Why not Australia, which prides itself on the concept of giving everyone 'a fair go'?

Sadly, there are many Australians who feel threatened by any form of sexuality and would have you believe that voting YES will be tantamount to 'encouraging homosexual behaviour' and 'enticing children' into adopting such behaviour before they're old enough to graduate from kindergarten.  These people are generally fundamentalists –– Christians, Jews or Muslims, the choice of religion is secondary to the prejudicial and narrow-minded attitudes they espouse –– who also believe that God watches over them, and only them, from a big fluffy cloud in the sky and that He created the planet Earth for their exclusive benefit and enjoyment.  Many also support the hard right faction of the Liberal Party led by our attention-starved former Prime Minister Tony Abbott –– someone who won't be voting YES even though his own sister is in a committed same-sex relationship and has been for many years.

These same people are currently spending $35,000 per day to convince their fellow Australians that this issue doesn't concern them and, even more insultingly, that it shouldn't matter. 


I support marriage equality for all Australians regardless of their sexual preference or gender identity.  This is a right –– not a privilege –– which must and should be recognized by any Government, Australian or otherwise, which presumes to describe itself as democratic. 

No one should be discriminated against because they happen to be a Lesbian, Gay, Bisexual, Transgender, Questioning or Intersex person.  Sexual preference and gender identity have nothing to do with an individual's capacity to love and commit to another human being.  To suggest LGBTQI people are somehow unworthy of this right based solely on their sexuality maligns and stigmatizes them, causing them and their families unnecessary suffering while at the same demonizing and marginalizing them. 

Do we want ours to be an inclusive or a divisive society?  A society where LGBTQI kids can feel comfortable being who and what they are or one in which their sexuality becomes a problem which leads many of them to harm themselves and even commit suicide?  I implore you to think of the parents and siblings of these kids, all of whom would rather attend their weddings and celebrate the love they’ve found with the partner of their choice than attend funerals to mourn their tragic and entirely preventable deaths.  

Voting YES will save lives.  Voting no, on the other hand, will perpetuate stereotypes and continue to send the message that it's okay to hate and vilify anyone the religious right perceives as being 'sinful' or in any way different to itself.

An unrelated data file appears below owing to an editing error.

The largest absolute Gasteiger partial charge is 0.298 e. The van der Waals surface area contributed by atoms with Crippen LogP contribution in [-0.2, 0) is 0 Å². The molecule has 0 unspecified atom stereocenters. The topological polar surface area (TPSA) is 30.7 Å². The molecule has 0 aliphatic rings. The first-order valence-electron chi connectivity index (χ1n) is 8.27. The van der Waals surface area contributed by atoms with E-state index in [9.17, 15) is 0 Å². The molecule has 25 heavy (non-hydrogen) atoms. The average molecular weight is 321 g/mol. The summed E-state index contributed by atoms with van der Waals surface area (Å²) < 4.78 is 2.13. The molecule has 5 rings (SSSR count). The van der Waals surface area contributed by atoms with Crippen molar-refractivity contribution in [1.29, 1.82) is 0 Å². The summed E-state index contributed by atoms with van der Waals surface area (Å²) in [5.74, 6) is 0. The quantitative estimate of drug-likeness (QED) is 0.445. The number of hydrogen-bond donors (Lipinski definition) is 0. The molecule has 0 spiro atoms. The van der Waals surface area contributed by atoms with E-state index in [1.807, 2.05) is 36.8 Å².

No one currently has the power to tell a heterosexual person who they can and can't marry.  Why should any Government or religious institution have the power to apply these restrictions to the lives of LGBTQI people?  The short answer is that no one –– no Government, no civil or religious authority, no citizen or individual –– should presume to dictate to a fellow human being when it comes to deciding who they can and can't love. 

Love should not be subject to caveats and exemptions any more than eating, breathing or sleeping should be.  Marriage should not be described as the union of 'man and wife' but as that of 'two people
.'  This is what marriage really amounts to in the end –– two human beings making a public commitment to love, respect and support each other throughout the many vicissitudes of life.  It's an individual choice that must be recognized and respected as such.

If you're Australian and you're reading this, I hope you’ll act on the wishes of 5 million of your fellow Australians and vote YES to make ours a fairer, more tolerant nation.  

The time for change is now.  Vote YES and show the bigots and the hypocrites they can't win, no matter how much they spend spreading lies about LGBTQI people and their lifestyles in their idiotic television smear campaigns.

Click HERE to PLEDGE YOUR YES VOTE at the website of the EQUALITY CAMPAIGN.  You can also click HERE to read a list of Frequently Asked Questions about the plebiscite and HERE to read a list of Frequently Asked Questions about the issue of Marriage Equality and why it's such an important one for all Australians regardless of their sexuality.